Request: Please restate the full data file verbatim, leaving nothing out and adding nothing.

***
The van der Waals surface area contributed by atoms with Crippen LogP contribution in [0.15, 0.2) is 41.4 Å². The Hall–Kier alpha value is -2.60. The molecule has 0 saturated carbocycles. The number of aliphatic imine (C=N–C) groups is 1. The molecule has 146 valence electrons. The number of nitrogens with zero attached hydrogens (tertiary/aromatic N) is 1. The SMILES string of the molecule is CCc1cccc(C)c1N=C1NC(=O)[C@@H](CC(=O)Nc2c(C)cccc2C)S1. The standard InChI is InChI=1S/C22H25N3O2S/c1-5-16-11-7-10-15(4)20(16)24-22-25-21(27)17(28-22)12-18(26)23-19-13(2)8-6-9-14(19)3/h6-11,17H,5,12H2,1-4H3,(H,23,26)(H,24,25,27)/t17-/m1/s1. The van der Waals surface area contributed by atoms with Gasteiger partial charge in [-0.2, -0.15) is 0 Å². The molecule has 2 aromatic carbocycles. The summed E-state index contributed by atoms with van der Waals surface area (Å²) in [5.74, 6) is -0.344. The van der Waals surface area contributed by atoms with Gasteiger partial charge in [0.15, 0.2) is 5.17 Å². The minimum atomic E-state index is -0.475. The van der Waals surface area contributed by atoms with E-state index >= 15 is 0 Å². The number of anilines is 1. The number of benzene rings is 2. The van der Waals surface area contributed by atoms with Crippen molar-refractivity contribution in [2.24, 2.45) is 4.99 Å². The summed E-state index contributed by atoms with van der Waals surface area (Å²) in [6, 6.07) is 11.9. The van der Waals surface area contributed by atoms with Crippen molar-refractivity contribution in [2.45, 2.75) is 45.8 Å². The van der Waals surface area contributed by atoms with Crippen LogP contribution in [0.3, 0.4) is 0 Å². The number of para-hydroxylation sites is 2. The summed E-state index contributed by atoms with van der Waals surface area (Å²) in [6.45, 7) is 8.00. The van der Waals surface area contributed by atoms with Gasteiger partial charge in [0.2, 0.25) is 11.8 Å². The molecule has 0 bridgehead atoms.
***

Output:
The van der Waals surface area contributed by atoms with Crippen LogP contribution in [0.15, 0.2) is 41.4 Å². The Hall–Kier alpha value is -2.60. The molecule has 0 saturated carbocycles. The number of aliphatic imine (C=N–C) groups is 1. The molecule has 146 valence electrons. The number of nitrogens with zero attached hydrogens (tertiary/aromatic N) is 1. The SMILES string of the molecule is CCc1cccc(C)c1N=C1NC(=O)[C@@H](CC(=O)Nc2c(C)cccc2C)S1. The standard InChI is InChI=1S/C22H25N3O2S/c1-5-16-11-7-10-15(4)20(16)24-22-25-21(27)17(28-22)12-18(26)23-19-13(2)8-6-9-14(19)3/h6-11,17H,5,12H2,1-4H3,(H,23,26)(H,24,25,27)/t17-/m1/s1. The van der Waals surface area contributed by atoms with Gasteiger partial charge in [-0.2, -0.15) is 0 Å². The molecule has 2 aromatic carbocycles. The summed E-state index contributed by atoms with van der Waals surface area (Å²) in [5.74, 6) is -0.344. The van der Waals surface area contributed by atoms with Gasteiger partial charge in [0.15, 0.2) is 5.17 Å². The minimum atomic E-state index is -0.475. The van der Waals surface area contributed by atoms with E-state index >= 15 is 0 Å². The number of anilines is 1. The number of benzene rings is 2. The van der Waals surface area contributed by atoms with Crippen molar-refractivity contribution in [2.24, 2.45) is 4.99 Å². The summed E-state index contributed by atoms with van der Waals surface area (Å²) in [6, 6.07) is 11.9. The van der Waals surface area contributed by atoms with Crippen molar-refractivity contribution in [2.45, 2.75) is 45.8 Å². The van der Waals surface area contributed by atoms with Crippen LogP contribution in [0.3, 0.4) is 0 Å². The number of para-hydroxylation sites is 2. The summed E-state index contributed by atoms with van der Waals surface area (Å²) in [6.45, 7) is 8.00. The van der Waals surface area contributed by atoms with Gasteiger partial charge in [0.2, 0.25) is 11.8 Å². The molecule has 0 bridgehead atoms.